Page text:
Developing fetuses are particularly sensitive to dioxin, which is also linked to miscarriages, spina bifida and other problems with fetal brain and nervous system development.
Questions regarding Agent Orange arose in the United States after an increasing number of returning Vietnam veterans and their families began to report a range of afflictions, including rashes and other skin irritations, miscarriages, psychological symptoms, type 2 diabetes, birth defects in children and cancers such as Hodgkin’s disease, prostate cancer and leukemia.
Up to four million people in Vietnam were exposed to the defoliant. The government of Vietnam says as many as three million people have suffered illness because of Agent Orange, and the Red Cross of Vietnam estimates that up to one million people are disabled or have severe health problems as a result of Agent Orange contamination.
The United States government has described these figures as unreliable, while documenting higher cases of leukemia, Hodgkin’s lymphoma, and various kinds of cancer in exposed US military veterans. An epidemiological study done by the Centers for Disease Control and Prevention showed that there was an increase in the rate of birth defects of the children of military personnel as a result of Agent Orange.
Agent Orange has also caused enormous environmental damage in Vietnam. Over 3,100,000 hectares (31,000 km2 or 11,969 mi2) of forest were defoliated. Defoliants eroded tree cover and seedling forest stock, making reforestation difficult in numerous areas. Animal species diversity sharply reduced in contrast with unsprayed areas.
The use of Agent Orange in Vietnam resulted in numerous legal actions. The United Nations ratified United Nations General Assembly Resolution 31/72 and the Environmental Modification Convention. Lawsuits filed on behalf of both U.S. and Vietnamese veterans sought compensation for damages.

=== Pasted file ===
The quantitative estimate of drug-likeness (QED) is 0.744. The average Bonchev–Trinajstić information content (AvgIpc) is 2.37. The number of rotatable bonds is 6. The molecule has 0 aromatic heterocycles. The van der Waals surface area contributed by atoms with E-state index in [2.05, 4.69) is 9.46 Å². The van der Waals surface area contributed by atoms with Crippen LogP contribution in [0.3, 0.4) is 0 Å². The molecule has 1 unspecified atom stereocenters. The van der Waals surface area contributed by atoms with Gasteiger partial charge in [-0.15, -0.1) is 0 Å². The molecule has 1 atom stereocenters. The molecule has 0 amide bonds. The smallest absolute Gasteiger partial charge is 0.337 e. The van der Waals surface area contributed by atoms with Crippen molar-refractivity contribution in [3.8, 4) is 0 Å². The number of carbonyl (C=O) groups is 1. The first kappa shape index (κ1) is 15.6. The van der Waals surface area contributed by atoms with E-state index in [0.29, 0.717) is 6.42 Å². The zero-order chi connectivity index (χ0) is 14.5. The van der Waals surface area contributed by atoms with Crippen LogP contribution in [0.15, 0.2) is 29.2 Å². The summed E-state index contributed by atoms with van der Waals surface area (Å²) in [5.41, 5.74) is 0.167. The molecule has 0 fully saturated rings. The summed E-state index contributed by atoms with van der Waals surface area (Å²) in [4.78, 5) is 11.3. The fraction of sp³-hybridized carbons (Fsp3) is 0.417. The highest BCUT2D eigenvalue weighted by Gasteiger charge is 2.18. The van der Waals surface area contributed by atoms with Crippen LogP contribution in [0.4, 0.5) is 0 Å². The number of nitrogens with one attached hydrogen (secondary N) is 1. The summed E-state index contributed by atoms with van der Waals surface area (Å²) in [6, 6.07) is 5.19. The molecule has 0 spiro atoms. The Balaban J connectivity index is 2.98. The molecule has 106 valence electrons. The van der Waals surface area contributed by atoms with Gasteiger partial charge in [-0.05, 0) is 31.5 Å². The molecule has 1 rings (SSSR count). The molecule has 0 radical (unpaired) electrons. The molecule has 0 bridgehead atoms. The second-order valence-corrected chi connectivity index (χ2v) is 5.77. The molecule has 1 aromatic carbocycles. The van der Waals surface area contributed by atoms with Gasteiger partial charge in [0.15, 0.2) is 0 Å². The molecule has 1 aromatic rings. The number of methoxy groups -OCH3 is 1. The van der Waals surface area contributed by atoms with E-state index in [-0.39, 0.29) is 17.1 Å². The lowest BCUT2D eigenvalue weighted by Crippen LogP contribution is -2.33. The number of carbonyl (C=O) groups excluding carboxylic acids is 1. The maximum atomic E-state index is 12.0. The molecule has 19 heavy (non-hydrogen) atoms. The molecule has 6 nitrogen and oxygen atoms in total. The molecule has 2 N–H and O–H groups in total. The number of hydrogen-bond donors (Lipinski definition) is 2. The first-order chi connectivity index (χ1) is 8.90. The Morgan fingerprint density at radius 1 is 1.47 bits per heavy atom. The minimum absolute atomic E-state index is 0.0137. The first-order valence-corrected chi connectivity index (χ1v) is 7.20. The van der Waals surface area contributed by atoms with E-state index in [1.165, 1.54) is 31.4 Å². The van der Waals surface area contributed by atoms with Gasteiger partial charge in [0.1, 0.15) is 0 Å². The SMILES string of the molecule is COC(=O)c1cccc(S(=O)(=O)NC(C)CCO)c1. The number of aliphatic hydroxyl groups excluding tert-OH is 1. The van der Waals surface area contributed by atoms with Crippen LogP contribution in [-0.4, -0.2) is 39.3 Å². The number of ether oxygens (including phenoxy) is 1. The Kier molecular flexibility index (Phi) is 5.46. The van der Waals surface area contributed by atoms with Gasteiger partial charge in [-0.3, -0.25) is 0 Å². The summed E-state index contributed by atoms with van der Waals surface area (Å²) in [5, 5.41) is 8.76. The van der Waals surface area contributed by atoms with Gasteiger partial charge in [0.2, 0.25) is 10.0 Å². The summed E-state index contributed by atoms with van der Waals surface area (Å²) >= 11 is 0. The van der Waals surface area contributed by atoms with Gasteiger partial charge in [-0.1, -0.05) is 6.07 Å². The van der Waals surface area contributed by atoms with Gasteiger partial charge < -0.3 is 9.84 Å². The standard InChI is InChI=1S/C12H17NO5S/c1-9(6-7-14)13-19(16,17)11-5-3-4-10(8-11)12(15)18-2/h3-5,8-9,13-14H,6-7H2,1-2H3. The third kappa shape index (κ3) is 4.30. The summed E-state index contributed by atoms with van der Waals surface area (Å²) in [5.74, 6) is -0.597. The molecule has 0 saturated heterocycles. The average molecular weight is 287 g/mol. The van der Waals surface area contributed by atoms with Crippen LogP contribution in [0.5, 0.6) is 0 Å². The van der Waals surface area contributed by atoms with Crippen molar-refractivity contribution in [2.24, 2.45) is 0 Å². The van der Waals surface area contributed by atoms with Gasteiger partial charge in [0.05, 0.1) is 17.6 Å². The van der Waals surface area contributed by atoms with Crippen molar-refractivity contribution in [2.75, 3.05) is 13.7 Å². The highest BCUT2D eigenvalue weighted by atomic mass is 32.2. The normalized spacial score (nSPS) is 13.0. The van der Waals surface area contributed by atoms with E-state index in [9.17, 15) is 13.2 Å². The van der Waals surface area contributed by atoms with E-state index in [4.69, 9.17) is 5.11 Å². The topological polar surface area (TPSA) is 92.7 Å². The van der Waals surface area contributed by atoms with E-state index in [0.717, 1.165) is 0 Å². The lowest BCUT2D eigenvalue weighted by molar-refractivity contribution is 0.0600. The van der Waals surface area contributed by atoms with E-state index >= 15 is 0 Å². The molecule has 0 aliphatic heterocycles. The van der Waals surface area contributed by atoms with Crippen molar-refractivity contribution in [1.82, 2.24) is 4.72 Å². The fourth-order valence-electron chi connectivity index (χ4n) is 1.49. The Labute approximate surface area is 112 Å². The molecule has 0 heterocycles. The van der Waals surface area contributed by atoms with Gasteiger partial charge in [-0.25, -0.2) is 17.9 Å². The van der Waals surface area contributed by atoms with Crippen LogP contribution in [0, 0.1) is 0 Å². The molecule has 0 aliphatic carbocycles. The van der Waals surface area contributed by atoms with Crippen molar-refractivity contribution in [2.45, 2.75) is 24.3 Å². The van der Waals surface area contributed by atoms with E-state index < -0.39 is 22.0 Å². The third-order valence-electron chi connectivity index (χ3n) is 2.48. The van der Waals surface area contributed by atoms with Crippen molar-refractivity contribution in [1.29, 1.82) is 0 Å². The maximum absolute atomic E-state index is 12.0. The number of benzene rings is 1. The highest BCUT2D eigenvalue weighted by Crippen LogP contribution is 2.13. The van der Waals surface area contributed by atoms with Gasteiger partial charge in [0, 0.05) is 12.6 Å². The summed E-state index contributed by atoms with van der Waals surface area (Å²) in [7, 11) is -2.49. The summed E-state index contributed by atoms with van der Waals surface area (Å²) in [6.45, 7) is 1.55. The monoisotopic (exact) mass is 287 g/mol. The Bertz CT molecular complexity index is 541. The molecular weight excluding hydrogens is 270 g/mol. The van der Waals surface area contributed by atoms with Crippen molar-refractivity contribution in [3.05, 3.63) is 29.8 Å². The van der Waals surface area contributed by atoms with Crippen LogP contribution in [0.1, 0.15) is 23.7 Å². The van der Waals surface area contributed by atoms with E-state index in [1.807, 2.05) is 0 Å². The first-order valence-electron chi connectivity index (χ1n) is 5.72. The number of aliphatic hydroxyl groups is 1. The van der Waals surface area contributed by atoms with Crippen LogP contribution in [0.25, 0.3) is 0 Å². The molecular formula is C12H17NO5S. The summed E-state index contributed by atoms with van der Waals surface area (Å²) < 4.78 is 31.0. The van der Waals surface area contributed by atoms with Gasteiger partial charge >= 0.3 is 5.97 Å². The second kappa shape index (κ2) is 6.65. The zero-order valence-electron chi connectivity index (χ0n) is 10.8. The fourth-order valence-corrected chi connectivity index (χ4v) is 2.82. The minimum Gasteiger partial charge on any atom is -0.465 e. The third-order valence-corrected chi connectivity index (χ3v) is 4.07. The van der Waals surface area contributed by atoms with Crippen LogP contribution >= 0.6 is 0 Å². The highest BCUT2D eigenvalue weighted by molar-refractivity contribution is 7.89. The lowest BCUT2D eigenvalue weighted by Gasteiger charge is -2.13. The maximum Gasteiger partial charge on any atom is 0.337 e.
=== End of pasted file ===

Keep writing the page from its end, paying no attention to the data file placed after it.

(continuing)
By April 1993, the Department of Veterans Affairs had compensated only 486 victims, although it had received disability claims from 39,419 soldiers who had been exposed to Agent Orange while serving in Vietnam.
Agent Orange was first used by the British Armed Forces in Malaya during the Malayan Emergency. It was also used by the US military in Laos and Cambodia during the Vietnam War because forests near the border with Vietnam were used by the Viet Cong. The herbicide was also used in Brazil to clear out sections of land for agriculture.
Legacy of Agent Orange in Vietnam
In addition to the massive environmental devastation of the U.S. defoliation program in Vietnam, that nation has reported that some 400,000 people were killed or maimed as a result of exposure to herbicides like Agent Orange.
In addition, Vietnam claims half a million children have been born with serious birth defects, while as many 2 million people are suffering from cancer or other illness caused by Agent Orange.
In 2004, a group of Vietnamese citizens filed a class-action lawsuit against more than 30 chemical companies, including the same ones that settled with U.S. veterans in 1984. The suit, which sought billions of dollars worth of damages, claimed that Agent Orange and its poisonous effects left a legacy of health problems and that its use constituted a violation of international law.
In March 2005, a federal judge in Brooklyn, New York, dismissed the suit; another U.S. court rejected a final appeal in 2008, causing outrage among Vietnamese victims of Operation Ranch Hand and U.S. veterans alike.
Fred A. Wilcox, author of Scorched Earth: Legacies of Chemical Warfare in Vietnam, told the Vietnamese news source VN Express International, “The U.S. government refuses to compensate Vietnamese victims of chemical warfare because to do so would mean admitting that the U.S. committed war crimes in Vietnam. This would open the door to lawsuits that would cost the government billions of dollars.”